Yoga is a mind and body practice that incorporates physical postures (asanas), breathing control (pranayama), and mindful meditation to elicit relaxation, improve flexibility, regulate emotions, and reduce stress and anxiety.9,18 As one of the most popular mind and body practice therapies in the United States, yoga has numerous anxiolytic effects. Focusing specifically on the adolescent population, researchers recently demonstrated the benefits of yoga.18-21

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Low in cost, easy to implement, and accessible to individuals of all physical fitness levels, yoga has become an increasingly popular anxiety management tool. The recent implementation of yoga in high school and summer program curriculums has been shown to improve anxiety and reduce stress.20,29 Practicing yoga for 30 minutes 3 to 4 days per week over a semester improved students' primary coping skills and emotional regulation (see Yoga in the treatment of adolescent anxiety).18

Hypnosis. Clinical hypnosis is a form of mind-body therapy that strives to reduce the sympathetic stress response through the activation of the parasympathetic nervous system.9 Through guided relaxation techniques, the parasympathetic nervous system activates and creates an altered state of consciousness that aids in forming a mind-body connection and control over one's stress response.9,21 Hypnosis is a low-cost therapy that incorporates imagery and relaxation techniques. These relaxation techniques can be easily taught to adolescents to reduce the sympathetic stress response.22-24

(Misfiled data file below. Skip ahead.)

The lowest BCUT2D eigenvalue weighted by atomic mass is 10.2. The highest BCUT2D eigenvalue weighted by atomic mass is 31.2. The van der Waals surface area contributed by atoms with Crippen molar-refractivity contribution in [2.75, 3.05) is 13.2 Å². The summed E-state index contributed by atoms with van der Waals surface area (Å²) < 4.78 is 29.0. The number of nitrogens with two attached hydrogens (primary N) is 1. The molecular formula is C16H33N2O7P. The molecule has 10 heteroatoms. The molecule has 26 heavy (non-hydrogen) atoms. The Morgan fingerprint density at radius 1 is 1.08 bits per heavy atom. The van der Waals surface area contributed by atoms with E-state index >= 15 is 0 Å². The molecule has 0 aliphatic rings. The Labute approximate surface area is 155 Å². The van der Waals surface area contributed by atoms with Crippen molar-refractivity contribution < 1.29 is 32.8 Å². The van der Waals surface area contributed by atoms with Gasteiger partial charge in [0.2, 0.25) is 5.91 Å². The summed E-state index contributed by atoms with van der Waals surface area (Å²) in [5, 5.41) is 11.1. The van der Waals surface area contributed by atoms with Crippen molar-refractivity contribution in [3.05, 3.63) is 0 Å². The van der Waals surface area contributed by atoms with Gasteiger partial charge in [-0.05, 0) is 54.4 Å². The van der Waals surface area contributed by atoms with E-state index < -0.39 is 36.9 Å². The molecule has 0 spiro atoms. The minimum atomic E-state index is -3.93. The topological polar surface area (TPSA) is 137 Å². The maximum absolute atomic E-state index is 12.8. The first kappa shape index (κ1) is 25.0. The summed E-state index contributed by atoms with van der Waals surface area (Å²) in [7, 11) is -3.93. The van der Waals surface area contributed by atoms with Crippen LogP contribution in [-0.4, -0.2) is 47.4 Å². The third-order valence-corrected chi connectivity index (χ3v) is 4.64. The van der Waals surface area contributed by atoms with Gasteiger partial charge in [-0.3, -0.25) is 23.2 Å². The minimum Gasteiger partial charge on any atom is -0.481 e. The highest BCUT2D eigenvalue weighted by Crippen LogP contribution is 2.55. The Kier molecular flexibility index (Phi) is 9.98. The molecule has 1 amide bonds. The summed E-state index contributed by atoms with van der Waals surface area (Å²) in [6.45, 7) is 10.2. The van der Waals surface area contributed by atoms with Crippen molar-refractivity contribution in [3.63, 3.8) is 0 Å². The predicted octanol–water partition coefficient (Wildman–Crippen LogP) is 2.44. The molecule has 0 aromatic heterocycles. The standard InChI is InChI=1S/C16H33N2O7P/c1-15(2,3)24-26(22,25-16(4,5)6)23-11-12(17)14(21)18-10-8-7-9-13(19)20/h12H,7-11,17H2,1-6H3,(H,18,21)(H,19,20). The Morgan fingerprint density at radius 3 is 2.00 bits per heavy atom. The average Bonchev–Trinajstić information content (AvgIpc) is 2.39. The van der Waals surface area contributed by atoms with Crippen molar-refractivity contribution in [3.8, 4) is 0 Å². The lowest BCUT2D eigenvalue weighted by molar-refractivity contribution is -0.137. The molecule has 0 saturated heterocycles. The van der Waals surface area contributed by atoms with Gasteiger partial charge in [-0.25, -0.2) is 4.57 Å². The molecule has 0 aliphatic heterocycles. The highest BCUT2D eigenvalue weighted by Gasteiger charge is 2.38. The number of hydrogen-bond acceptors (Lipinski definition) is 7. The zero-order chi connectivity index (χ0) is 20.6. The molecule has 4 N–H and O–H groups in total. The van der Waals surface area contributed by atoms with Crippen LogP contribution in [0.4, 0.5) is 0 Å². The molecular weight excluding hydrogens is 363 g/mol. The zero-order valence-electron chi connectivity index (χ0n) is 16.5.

Ericksonian hypnosis, which provides patients with indirect suggestions for relaxation, has been shown to significantly reduce anxiety in preprocedural adolescent patients.23 Additionally, telehypnosis has been shown to be an effective tool in the management of anxiety-related absenteeism in high school students.22 Biofeedback, mindfulness, and yoga each incorporate components of hypnosis and may even be considered subtypes of the hypnotic state (see Hypnosis in the treatment of adolescent anxiety).21

Summary of literature findings. A growing body of evidence supports the implementation of mind-body practices as a low-risk and cost-effective strategy in the management of adolescents with anxiety. Biofeedback, mindfullness, yoga, and hypnosis are all promising forms of mind and body practices in the battle against rising rates of adolescent anxiety. The literature supports the use of mind and body practices in the home, the classroom, and in clinical settings. A lack of randomized studies, appropriate sample sizes, and longitudinal data emphasize the need for future research to refine the benefits of mind and body practices for adolescents with anxiety.